In the early 1970s the social club was taken over by a ‘consortium’ of employees from the Ponswood industrial estate who later purchased the lease of the Golden Hind, Havelock Street. It became the Crown House public house around 2002.

Reopened in 2011 and closed in 2012.


Crystal Palace, Bourne Street

A beer house named after the famous exhibition of 1851. A constable observed ten prostitutes and thirteen men in the bar in 1854.


Denmark Arms, Denmark Place, 1864–1943

In 1879 the main customers were boatmen and fish hawkers. The latter usually left their barrows outside blocking the road until they were called out by a customer or the police. The pub advertised itself in the 1892 Directory next to another advert for the Carlisle, which had ‘just been modernised’. The pub was granted a music and singing licence for wireless concerts only in 1923.

The following letter was sent by the landlord to the licensing magistrates during an air raid in 1940:-

Denmark Hotel
33 Pelham Street
Hastings

October 1st 1940


Dear Sir,

Owing to the raid yesterday we had our windows blown in and are unable to open these premises at night until we are properly fixed up for blackout again. So shall be able to open only during the mornings, until everything is in order.
Hoping this will meet with your approval.

I remain
Yours Faithfully

A. H. Drury

The pub struggled on through the war years until it was bombed in 1943 and never reopened. Its licence was held in suspense until 1960 when it was transferred to a new pub, the Comet in Harley Shute Road.


Derby Arms, Union Street

The Derby Arms is listed in the 1854 Directory with J Barnes as landlord. In the same year the licence was transferred twice – first to Thomas Baker in July and then to William Bowra in December. A nearby beer house was reported for “selling more spirits than the Derby”, suggesting the Derby was fully licensed.

The 1855 Post Office Directory for Sussex lists the Derby Arms in Union Street, St Leonards but doesn’t give a number and a report in 1856 talks of customers playing skittles and ‘ringing the bull’. An upturned hook often in the form of a bull’s horn, was fixed into the wall about the same height as a dart board. Six or seven feet away, players attempted to ‘ring the bull’ by swinging a brass ring suspended from the ceiling on a cord. This is an early example of the game. The Oxford English Dictionary lists the first reference to it in 1851.

Vestry meetings and harmonic evenings or singing evenings were also held here. In 1869 the licence was transferred from Frederick Verhof to George Forsythe. Thereafter, the Derby disappears as mysteriously from local history as it appeared 15 years before. It was not listed in the licensees register for 1872.


Diamond, Bourne Walk


From 1862 Jane Cox, the licensee’s wife, ran the Dun Horse single handed until her husband’s death in 1865. Although her husband had been a bedridden invalid she could not get the licence transferred to herself while he was alive. Only on her husband’s death was she able to take the licence. Jane Cox’s beer house prospered and she was granted a full licence in 1869.

In the 1880s, on at least one occasion, landlord Robert Smith asked a customer if he ‘would make one of four for a raffle’. The customer replied: “He would rather pay for his own beer”, and in 1887 when temperance campaigners were trying to get Sunday closing, Smith, at a large meeting of publicans in the Market Hall, made an ‘energetic speech bristling with strong accusations against teetotallers’.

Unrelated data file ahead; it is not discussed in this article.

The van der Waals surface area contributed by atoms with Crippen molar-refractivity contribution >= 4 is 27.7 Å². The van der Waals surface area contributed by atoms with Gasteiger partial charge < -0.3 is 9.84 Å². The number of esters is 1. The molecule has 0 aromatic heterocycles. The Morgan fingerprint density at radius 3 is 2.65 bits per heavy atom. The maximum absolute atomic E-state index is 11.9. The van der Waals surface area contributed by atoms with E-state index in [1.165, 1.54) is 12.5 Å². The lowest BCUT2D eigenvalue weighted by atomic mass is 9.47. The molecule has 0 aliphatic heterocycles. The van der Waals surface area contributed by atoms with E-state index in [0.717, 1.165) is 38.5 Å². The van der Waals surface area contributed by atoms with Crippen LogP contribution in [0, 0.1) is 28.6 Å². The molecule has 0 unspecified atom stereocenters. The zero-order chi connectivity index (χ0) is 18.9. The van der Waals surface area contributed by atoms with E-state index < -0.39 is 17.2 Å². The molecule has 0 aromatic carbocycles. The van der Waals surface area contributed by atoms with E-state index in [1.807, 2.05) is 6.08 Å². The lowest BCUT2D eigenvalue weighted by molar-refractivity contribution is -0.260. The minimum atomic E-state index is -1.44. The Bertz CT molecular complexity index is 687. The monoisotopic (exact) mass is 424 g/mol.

In 1892, the year of a general election, the Hastings Conservative candidate Wilson Noble went against Conservative policy by expressing support for the ‘Sale of Intoxicating Liquors to Children’ bill. This bill condemned, among other things, the widespread practice of sending children to the Jug and Bottle for beer for home consumption.

There was uproar in Hastings Conservative circles when Smith threatened to stand against Noble ‘in the publican interest’. Wilson Noble then withdrew his support for the bill. In the 1890s the Dun Horse held ‘Smokers’ for the Halton Workingmen’s Conservative Association.

The Dun Horse licence was opposed by the chief constable in 1912 who claimed that the pub’s trade had increased only because of ‘the undesirable element overflowing from the nearby Hope’. It was then referred for redundancy but reprieved.

The late Ron Fellows was born in 193? His grandfather, A E Fellows was chairman of the thriving Dun Horse Games Club in the 1930s and his family were involved in the Halton community since at least 1900 (see the Fortune of War).

The Dun Horse lasted several more years until closure in 1958.


Eagle Tavern, 9 Bourne Street. The tap of the Eagle Brewery.

In 1861 a customer ‘had some beer and cooked some fish which he ate’, suggesting it was also a lodging house.

In 1872 the licensee Joseph White was charged with permitting riotous conduct. A police constable went into the beer house and found a man ‘offering to fight the best man in Hastings’. There were 16 people inside and only three were sober.

In 1886 the landlord was fined 5s [25p] for allowing cards to be played for beer money. The pub changed hands four times between 1892-1894, in one case because the landlord couldn’t afford to pay the rates. It was also closed for a time. One of the first victims of the 1904 Licensing Act, it closed in 1905.


Earl of Arundel, 53 Havelock Road

Formerly Adgo’s Beer House in 1867, then the New Golden Cross in 1871, Fairman’s Hotel 1882, McLaren’s Hotel 1902 and the Earl of Arundel in 1905. Local businessman John Adgo moved here from the Old Golden Cross two doors away, when he failed to purchase that public house in 1867.

In 1899 it was advertised as the New Golden Cross and featured Hastings’s first Italian Restaurant. Prior to 1913 the licence was transferred seven times. The licence was renewed in 1913 but then opposed by the police and closed. Now a café.